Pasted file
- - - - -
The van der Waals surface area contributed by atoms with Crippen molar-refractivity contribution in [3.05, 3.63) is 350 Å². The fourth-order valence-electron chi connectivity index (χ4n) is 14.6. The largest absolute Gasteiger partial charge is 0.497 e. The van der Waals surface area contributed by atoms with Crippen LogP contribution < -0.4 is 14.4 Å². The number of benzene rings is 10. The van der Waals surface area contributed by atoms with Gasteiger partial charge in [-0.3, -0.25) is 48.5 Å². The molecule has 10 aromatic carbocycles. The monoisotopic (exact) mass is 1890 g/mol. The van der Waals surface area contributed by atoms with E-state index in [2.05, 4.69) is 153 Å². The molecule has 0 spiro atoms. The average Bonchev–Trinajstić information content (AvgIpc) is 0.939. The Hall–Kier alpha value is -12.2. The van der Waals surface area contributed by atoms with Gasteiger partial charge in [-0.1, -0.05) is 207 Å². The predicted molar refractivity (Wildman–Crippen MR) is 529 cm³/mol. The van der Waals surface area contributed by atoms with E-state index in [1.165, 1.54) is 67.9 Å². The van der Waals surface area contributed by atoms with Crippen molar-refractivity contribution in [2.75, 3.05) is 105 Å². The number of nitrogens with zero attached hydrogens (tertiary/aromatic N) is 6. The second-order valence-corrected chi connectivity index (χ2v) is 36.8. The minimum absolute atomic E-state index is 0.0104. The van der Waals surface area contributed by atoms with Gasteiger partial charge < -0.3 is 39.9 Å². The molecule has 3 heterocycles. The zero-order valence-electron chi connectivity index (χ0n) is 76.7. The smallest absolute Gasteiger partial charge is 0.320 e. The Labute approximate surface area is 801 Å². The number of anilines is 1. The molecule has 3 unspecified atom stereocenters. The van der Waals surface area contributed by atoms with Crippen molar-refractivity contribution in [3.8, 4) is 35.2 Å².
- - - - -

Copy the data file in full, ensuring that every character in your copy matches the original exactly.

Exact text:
The van der Waals surface area contributed by atoms with Crippen molar-refractivity contribution in [3.05, 3.63) is 350 Å². The fourth-order valence-electron chi connectivity index (χ4n) is 14.6. The largest absolute Gasteiger partial charge is 0.497 e. The van der Waals surface area contributed by atoms with Crippen LogP contribution < -0.4 is 14.4 Å². The number of benzene rings is 10. The van der Waals surface area contributed by atoms with Gasteiger partial charge in [-0.3, -0.25) is 48.5 Å². The molecule has 10 aromatic carbocycles. The monoisotopic (exact) mass is 1890 g/mol. The van der Waals surface area contributed by atoms with E-state index in [2.05, 4.69) is 153 Å². The molecule has 0 spiro atoms. The average Bonchev–Trinajstić information content (AvgIpc) is 0.939. The Hall–Kier alpha value is -12.2. The van der Waals surface area contributed by atoms with Gasteiger partial charge in [-0.1, -0.05) is 207 Å². The predicted molar refractivity (Wildman–Crippen MR) is 529 cm³/mol. The van der Waals surface area contributed by atoms with E-state index in [1.165, 1.54) is 67.9 Å². The van der Waals surface area contributed by atoms with Crippen molar-refractivity contribution in [2.75, 3.05) is 105 Å². The number of nitrogens with zero attached hydrogens (tertiary/aromatic N) is 6. The second-order valence-corrected chi connectivity index (χ2v) is 36.8. The minimum absolute atomic E-state index is 0.0104. The van der Waals surface area contributed by atoms with Gasteiger partial charge < -0.3 is 39.9 Å². The molecule has 3 heterocycles. The zero-order valence-electron chi connectivity index (χ0n) is 76.7. The smallest absolute Gasteiger partial charge is 0.320 e. The Labute approximate surface area is 801 Å². The number of anilines is 1. The molecule has 3 unspecified atom stereocenters. The van der Waals surface area contributed by atoms with Crippen molar-refractivity contribution in [3.8, 4) is 35.2 Å².